Let’s take a simple example: the ALP is worried about an erosion of the primary vote to the Greens.  There’s a financial incentive to be worried: elections are publicly funded and, if you get more than 4% of the vote, you get electoral funding.  If the primary vote leaks to the Greens in large numbers, that’s a hit to the financial return.  Further, the ALP has to worry about the public perception of losing its legitimacy as the mainstream ‘left wing’ party.  Thus, we get the rhetoric from the rusted ons about ‘wasting’ a vote by preferencing the Greens… which is a lie.

But do we care?

Take a more complex example: the ALP is worried about a repeat of the election that resulted in a hung parliament, depending upon Greens support in the House of Reps.  Thus we get rhetoric from the rusted ons that the ALP will govern regardless of the Greens, and the Greens won’t be able to push for policy concessions in a hung parliament scenario… which is a lie.

But do we care?

And take the most complex example: rhetoric about how Australia fared during the pandemic…

At some point, we have to ask ourselves the utility of combatting misinformation in political debate.

Are any of the above lies really going to shift anybody’s vote?  What lies are going to shift votes?

Perhaps this is the wrong line of attack.  Maybe the misinformation is less about changing our political views, but is instead about reassuring us that our political views are the objectively rational decision.  These seem like morally different categories.  If I’m trying to mislead somebody else about political facts, this seems like a morally worse act than if I’m trying to reassure myself about my political decisions.  After all, on some level, don’t most of us need to believe that we have radically different options at the ballot box?  I’m a swinging voter, more interested in the specific candidate than the party… but I’m also in a baked-in ALP seat so nobody gives a shit about my vote.  Maybe if I were rusted-on, I would need at least some glimmer of hope that I wasn’t rusted-on but, instead, a savvy and informed voter (unlike the sheeple and moral imbeciles who vote for other parties).  And maybe that’s what these lies do: they give me some hope that I’m not just voting for my team because it’s my preferred team since I was 16.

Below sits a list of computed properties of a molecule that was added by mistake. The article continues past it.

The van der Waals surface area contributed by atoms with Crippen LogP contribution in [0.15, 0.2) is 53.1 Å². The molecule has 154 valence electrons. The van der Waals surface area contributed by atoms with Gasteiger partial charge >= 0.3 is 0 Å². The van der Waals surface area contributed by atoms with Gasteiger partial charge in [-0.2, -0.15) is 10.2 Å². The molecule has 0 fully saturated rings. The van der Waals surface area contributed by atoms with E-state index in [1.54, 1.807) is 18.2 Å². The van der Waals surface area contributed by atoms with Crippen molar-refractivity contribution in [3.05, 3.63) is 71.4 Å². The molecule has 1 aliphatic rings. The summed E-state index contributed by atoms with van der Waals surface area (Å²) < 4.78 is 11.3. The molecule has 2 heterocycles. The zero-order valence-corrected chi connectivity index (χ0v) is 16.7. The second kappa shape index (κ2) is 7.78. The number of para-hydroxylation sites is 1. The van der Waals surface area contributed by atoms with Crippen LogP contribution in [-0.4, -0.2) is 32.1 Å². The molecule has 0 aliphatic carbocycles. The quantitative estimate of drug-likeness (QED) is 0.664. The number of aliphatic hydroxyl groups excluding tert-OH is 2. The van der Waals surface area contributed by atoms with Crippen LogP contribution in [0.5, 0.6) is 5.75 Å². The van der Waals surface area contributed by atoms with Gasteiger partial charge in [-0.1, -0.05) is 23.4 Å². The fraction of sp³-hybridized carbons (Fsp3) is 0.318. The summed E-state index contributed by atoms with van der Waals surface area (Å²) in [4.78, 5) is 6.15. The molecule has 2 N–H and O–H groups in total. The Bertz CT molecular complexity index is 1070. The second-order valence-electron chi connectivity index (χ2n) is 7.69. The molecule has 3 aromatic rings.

But what if an act does both?  I jump on Twitter and ‘just ask questions’ as part of my process of reassuring myself… but also happen to influence other people’s views about political facts.  Maybe I do create some concern that the Prime Minister will ‘steal’ the election.  Maybe I do create some concern that people could waste their vote for preferencing a minor party first.  What then?

I’m not convinced that combatting misinformation does anything except exhaust people who could be spending their time more constructively doing something else.  Is it that unreasonable to have some faith that, sure, maybe one person believes something that is wrong but that they will be ‘cancelled out’ by somebody believing an equally but oppositely wrong fact?  Provided that the electorate as a whole has a right mix of misinformed views, maybe that’s better than trying to throw each starfish back into the ocean of facts.  Maybe it’s time just to let a whole bunch of starfish cook.